The real issue is the two party system as it currently exists. The fact is that the entire country is left to vote for candidates that are selected by the extreme ends of the political spectrum. In order to get through a primary, a democratic candidate has to pander to the extreme left of the democratic party and, if eventually elected to office, must continue to do so to avoid getting bounced in the primary the next time around. The same concept applies to Republican candidates. Honestly, was Sarah Palin selected as John McCain's running mate two years ago because she was an experienced, competent leader, or was it because McCain wasn't considered "right" enough to energize the Republican base? Think about it. Unfortunately, independent or third party candidates don't stand much of a chance as there is so much special interest money being funneled into the major parties; money that can be spent on those wonderful attack ads that we all love to hate. (Unfortunately, as much as we do hate them, they are much more effective at eliciting a powerful emotional response than an ad that says "Hi, I'm Joe Blow, and this is what I stand for...") Anyway, the last third party candidate of any real consequence was Ross Perot, and he had a whole ton of his own money to spend. Because of this though, he was able to present his ideas without having them approved by party interests. Would he have been a good president? After his goofy "on again/off again" campaign, I have serious doubts, but he is an excellent example of what it would take for a third party candidate to have any chance. So what is the answer? The two party system isn't likely to go away any time soon. Perhaps opening the primary process to everyone regardless of party affiliation would work. Of course, this would allow hard core Republicans and Democrats to vote against what they perceive as their greatest threats in the primaries. However, a moderate candidate may actually be able to run on their own merits and rely on the votes of independents and like minded members of both parties instead of worrying about toeing the party line on every issue. Come the general election, we may actually end up with candidates that can truly debate issues and give us someone to vote "for" with some hope that they'll actually represent more than just special interest groups. Then again, maybe I'm just a foolish dreamer. Oh well, dream on.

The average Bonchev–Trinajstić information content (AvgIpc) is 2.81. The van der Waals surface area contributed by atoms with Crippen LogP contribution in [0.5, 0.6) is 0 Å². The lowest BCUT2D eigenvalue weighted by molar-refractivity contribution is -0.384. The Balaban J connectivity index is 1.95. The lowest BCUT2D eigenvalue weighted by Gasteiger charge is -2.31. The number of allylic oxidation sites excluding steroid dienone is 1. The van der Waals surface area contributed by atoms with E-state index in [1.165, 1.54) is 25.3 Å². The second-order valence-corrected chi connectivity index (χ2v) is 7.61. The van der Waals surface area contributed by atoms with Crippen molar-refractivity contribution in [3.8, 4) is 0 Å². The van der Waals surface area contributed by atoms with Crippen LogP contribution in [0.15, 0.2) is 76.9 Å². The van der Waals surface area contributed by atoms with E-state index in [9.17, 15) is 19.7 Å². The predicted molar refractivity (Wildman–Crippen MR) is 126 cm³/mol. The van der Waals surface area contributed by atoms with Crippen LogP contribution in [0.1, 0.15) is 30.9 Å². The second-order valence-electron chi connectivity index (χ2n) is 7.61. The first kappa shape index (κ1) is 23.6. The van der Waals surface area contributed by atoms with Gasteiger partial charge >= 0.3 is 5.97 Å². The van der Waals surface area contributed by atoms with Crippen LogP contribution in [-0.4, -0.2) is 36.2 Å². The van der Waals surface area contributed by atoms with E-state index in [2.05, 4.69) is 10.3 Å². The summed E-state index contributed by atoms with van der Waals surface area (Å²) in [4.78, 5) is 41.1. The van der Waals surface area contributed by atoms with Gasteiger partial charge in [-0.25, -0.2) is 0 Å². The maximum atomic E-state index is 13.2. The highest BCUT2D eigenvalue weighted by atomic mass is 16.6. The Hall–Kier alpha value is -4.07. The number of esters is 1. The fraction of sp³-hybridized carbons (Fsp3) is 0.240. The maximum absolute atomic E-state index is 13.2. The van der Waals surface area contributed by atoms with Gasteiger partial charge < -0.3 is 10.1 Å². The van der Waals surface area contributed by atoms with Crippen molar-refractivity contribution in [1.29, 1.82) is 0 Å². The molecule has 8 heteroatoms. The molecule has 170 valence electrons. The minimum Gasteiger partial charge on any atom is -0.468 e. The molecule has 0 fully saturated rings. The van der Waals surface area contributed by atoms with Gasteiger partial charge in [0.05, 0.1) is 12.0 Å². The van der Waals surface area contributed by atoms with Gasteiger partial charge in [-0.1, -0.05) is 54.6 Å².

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gl0ck0wn3r 3 years, 5 months ago

I, for one, shall not rest until Lawrence gets a solar powered monorail paid for by a tax on energy inefficient landscapers. Further, I would like the city to explore building a wall around the city and outlawing chain stores within the interior.

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Slaphappy 3 years, 5 months ago

When my kids demand something I can't afford I tell them No.

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Abdu Omar 3 years, 5 months ago

We the people will never own our government until we get rid of special interests, period. This should be the first item of business. But the legilators cannot get rid of them because they give them money and lots of it for whatever they want. Why is it that a person goes to Washington as middle class and comes home after two three years as a millionaire? It is the special interests. Let make them go away!!

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Richard Heckler 3 years, 5 months ago

Dwight Eisenhower was last Republican President to preside over a balanced budget. He had a balanced budget in 1956 and 1957.

Since then, there have been two presidents to preside over balanced budgets, LBJ in 1969 and Clinton in 1998 through 2001.